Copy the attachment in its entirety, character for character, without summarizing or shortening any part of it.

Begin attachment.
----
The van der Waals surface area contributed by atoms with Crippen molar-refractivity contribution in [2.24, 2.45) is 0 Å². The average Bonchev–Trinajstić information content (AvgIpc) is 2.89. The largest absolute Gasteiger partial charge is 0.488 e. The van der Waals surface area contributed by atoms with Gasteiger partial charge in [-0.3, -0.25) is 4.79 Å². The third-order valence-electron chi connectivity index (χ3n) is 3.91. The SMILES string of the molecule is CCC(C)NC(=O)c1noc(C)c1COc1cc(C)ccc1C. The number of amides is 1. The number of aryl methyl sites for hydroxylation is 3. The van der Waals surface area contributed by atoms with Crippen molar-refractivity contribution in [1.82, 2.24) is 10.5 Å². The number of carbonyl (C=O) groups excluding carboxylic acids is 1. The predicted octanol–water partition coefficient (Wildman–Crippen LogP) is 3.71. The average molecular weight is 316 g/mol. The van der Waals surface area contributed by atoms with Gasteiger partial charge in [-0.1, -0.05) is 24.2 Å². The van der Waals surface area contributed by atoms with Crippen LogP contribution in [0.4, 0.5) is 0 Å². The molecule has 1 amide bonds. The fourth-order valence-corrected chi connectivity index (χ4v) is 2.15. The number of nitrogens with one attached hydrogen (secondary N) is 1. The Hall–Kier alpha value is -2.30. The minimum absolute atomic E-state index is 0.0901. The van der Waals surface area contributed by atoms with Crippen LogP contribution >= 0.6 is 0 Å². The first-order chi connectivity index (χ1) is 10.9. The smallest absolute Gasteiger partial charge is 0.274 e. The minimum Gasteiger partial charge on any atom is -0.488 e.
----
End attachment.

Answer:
The van der Waals surface area contributed by atoms with Crippen molar-refractivity contribution in [2.24, 2.45) is 0 Å². The average Bonchev–Trinajstić information content (AvgIpc) is 2.89. The largest absolute Gasteiger partial charge is 0.488 e. The van der Waals surface area contributed by atoms with Gasteiger partial charge in [-0.3, -0.25) is 4.79 Å². The third-order valence-electron chi connectivity index (χ3n) is 3.91. The SMILES string of the molecule is CCC(C)NC(=O)c1noc(C)c1COc1cc(C)ccc1C. The number of amides is 1. The number of aryl methyl sites for hydroxylation is 3. The van der Waals surface area contributed by atoms with Crippen molar-refractivity contribution in [1.82, 2.24) is 10.5 Å². The number of carbonyl (C=O) groups excluding carboxylic acids is 1. The predicted octanol–water partition coefficient (Wildman–Crippen LogP) is 3.71. The average molecular weight is 316 g/mol. The van der Waals surface area contributed by atoms with Gasteiger partial charge in [-0.1, -0.05) is 24.2 Å². The van der Waals surface area contributed by atoms with Crippen LogP contribution in [0.4, 0.5) is 0 Å². The molecule has 1 amide bonds. The fourth-order valence-corrected chi connectivity index (χ4v) is 2.15. The number of nitrogens with one attached hydrogen (secondary N) is 1. The Hall–Kier alpha value is -2.30. The minimum absolute atomic E-state index is 0.0901. The van der Waals surface area contributed by atoms with Crippen LogP contribution >= 0.6 is 0 Å². The first-order chi connectivity index (χ1) is 10.9. The smallest absolute Gasteiger partial charge is 0.274 e. The minimum Gasteiger partial charge on any atom is -0.488 e.